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Gardening Efficiently: How to Save Water

Wasting Water Costs Money

I can't think of a single person who loves to stand outside with a hose watering plants. I can, however, think of many people who waste considerable water using sprinklers. They water plants, lawns, sidewalks, roads, neighbours, you get the picture. And they're paying for water on top of this.

Also, the weather is changing everywhere. Places which couldn't grow tomatoes easily can now support hardy olive trees and palms. And grapes. Places which once got lots of rain no longer do. Including where I live.

I have my own well, but it's not an unlimited resource. It's tapped into an underground aquifer, of undetermined size, with unknown other wells. And as the old saying goes, all good things must eventually come to an end. Including potable water.

Garden Soaker HoseConserving Water

Photo Rt: Soaker Hose that slowly drips water into the ground ensuring absorbtion

So I've been earnestly conserving water. No half loads of laundry or dishes, handwash dishes where possible and any soapy water goes over bugs on flower plants.

I catch tap startup water until it runs hot or cold, otherwise, wasted. 6 Litre toilets only here, and no flushing away bugs. Showers are short, baths are shallow. And if I can figure how to get the bath water out the window without breaking the new plants below, I'll be doing that too.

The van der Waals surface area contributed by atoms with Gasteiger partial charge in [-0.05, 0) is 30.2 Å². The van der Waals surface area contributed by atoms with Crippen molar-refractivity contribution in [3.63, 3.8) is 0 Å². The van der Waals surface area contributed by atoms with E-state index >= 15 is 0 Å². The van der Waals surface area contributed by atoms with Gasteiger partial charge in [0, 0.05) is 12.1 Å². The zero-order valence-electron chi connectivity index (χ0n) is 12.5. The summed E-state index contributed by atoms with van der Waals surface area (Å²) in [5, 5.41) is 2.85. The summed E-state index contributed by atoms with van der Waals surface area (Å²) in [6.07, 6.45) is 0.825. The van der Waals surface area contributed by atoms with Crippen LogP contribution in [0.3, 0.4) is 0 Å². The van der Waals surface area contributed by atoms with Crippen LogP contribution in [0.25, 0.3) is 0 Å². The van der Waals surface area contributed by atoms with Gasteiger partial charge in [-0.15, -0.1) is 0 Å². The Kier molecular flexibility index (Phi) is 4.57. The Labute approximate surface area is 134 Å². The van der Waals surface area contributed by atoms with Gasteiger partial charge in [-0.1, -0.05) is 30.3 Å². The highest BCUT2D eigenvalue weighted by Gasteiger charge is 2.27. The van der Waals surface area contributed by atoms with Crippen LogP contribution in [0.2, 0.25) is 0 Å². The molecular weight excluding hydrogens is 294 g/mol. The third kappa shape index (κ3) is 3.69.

Truly, how many of us are so greasy that bathwater can't be reused outside? Any soaps will suffocate pests and be filtered by the soil.

Catching Water for the Garden

We have large plastic barrels for catching rain from downspouts. A can of spray paint for plastics blended it with the house. Newer rain barrels are more sophisticated with bug screens, overflow diverters, bottom taps, raised platforms and such. And they look pretty good too. And plants far prefer good old rainwater to treated stuff. If the weather has been especially dry before a rain, I'll also put out wide pans and bins to catch more. Kids' swimming pools are perfect for catching water.

Soaker Hoses and Drips

If the rain simply doesn't come, I'm ready for that with partly buried soaker hoses. These are black, tacky-like hoses which slowly ooze water all along their length. A 50 foot length is reasonably priced, and attached to a timer set for an 8 hour run once a week, it's very efficient. 8 hours sounds a lot, but the flow is very slow and soaks right down to the roots. And once a week is adequate. Snaked around important plants or extremely dry areas, it does the job well. My soaker hose is under my mulch, which protects it from UV rays, drying out and extends it's life. Drip systems will work just as well.


Garden Mulch, as I've mentioned in another article, is crucial to retaining moisture. Wood chips, decorative bark, shredded leaves, straw - whatever you choose, lay it on thickly after a good rainfall.

Most will eventually break down to beneficial humus, so top the mulch every year or second year.

Personally, I don't recommend hay as it's full of legume seeds which will sprout and create another problem. Gardening is about what you really like doing, not what you don't.

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